2. Increasing carbon removal or sequestration; and

3. Displacing and substituting fossil fuel and energy intensive materials.

While the target for the agriculture sector in the Plan is challenging, immediate action and early adoption is key. My Department has recently published a draft roadmap setting out action targets for delivery of these and other commitments and this is currently in public consultation. As part of the roadmap, actions are  included  to lower nitrogen fertiliser use and to facilitate a switch from calcium ammonium nitrate to protected urea across the farming sector.

From a regulatory perspective, my Department has been working to enhance the framework for nitrogen management on farms through the Nitrates Action Programme (in conjunction with DPHLG) through the new collaborative approach for improved implementation and a focus on soil fertility for better nutrient use efficiency. Opportunities for fertiliser reductions on farms through better grassland management have also been included while seeking co-benefits for other climate and environmental challenges.

A 'voluntary' review by my Department during 2019 of the Nitrates Derogation focussed on improving nitrogen use efficiency on our more intensive farms and the measures recommended by an expert panel will be introduced from January 2020. These included nitrogen use efficiency and greater implementation of trailing shoe technology for slurry application on these more intensive farms.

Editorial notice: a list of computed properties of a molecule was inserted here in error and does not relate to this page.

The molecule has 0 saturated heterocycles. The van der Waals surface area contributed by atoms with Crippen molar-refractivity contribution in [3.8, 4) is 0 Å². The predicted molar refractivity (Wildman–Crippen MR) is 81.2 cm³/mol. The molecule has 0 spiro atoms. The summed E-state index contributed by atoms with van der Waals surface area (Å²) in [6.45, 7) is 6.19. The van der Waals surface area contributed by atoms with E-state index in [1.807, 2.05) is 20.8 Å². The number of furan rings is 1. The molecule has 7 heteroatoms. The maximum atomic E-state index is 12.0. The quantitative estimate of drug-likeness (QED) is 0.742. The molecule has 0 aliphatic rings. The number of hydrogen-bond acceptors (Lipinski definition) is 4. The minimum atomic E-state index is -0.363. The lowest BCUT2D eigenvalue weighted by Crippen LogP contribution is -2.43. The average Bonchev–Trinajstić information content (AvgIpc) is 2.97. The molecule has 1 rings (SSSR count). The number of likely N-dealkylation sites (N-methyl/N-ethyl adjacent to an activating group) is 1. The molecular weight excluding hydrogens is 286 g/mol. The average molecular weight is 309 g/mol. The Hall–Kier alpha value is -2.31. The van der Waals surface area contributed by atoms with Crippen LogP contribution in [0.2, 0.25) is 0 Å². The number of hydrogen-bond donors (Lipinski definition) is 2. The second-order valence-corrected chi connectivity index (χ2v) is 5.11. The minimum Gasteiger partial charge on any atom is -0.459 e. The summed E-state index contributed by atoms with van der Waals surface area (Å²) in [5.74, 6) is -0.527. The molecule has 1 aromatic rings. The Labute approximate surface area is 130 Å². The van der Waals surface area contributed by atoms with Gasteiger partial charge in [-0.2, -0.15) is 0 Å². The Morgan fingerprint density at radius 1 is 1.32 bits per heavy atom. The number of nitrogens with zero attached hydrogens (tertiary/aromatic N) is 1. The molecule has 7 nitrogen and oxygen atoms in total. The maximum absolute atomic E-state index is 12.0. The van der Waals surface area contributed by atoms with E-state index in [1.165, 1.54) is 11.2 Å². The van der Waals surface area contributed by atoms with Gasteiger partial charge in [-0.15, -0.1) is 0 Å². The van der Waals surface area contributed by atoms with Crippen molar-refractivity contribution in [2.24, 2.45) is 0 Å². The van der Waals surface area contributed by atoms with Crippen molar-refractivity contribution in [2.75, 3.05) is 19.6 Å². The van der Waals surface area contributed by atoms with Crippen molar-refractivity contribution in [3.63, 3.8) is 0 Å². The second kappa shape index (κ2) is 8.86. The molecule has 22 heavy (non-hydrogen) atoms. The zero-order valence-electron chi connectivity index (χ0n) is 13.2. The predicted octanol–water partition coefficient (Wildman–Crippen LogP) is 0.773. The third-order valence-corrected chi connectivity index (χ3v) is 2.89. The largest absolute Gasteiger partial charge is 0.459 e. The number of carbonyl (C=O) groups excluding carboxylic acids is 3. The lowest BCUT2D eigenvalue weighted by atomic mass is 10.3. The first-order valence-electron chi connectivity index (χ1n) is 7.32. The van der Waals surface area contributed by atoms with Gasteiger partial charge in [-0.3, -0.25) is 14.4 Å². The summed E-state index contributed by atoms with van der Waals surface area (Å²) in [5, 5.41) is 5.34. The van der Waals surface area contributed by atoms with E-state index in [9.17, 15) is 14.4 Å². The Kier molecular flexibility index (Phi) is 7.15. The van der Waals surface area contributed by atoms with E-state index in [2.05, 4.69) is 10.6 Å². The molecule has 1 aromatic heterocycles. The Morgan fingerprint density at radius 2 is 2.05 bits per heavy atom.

There are a range of measures and actions that are already contributing positively which will be built on. These improvements have been supported by CAP which will continue to be strongly targeted towards environmental benefits.

I would encourage farmers and stakeholders to fully participate in the public consultation process on our draft roadmap for implementation of these actions.  The consultation will end on Friday 10th January 2020.

Afforestation Programme

Ceisteanna (535)

Brian Stanley

Ceist:

535. Deputy Brian Stanley asked the Minister for Agriculture, Food and the Marine the amount distributed to applicants through the afforestation grant and premium scheme in 2018 and to date in 2019. [53136/19]

Amharc ar fhreagra

Freagraí scríofa (Ceist ar Agriculture)

The Afforestation Grant and Premium Scheme is the main forestry scheme offered by my Department as one of a number of supports and land use options available to land owners.  The scheme provides grants that cover the full cost of establishment of the plantation and payment of annual premiums on the land that is planted. 

My Department compiles a number of different afforestation statistics annually, which are made available on my Department’s website. In 2019, to the end of November, a total of €78 million in grants and premiums have been paid to beneficiaries under the Afforestation Grant and Premium Scheme. This total compares to €84 million in grants and premiums paid for the same period in 2018 under this scheme.

Basic Payment Scheme Payments

Ceisteanna (536)

Thomas Byrne

Ceist:

536. Deputy Thomas Byrne asked the Minister for Agriculture, Food and the Marine when a BPS farm payment will be issued to a person (details supplied). [53140/19]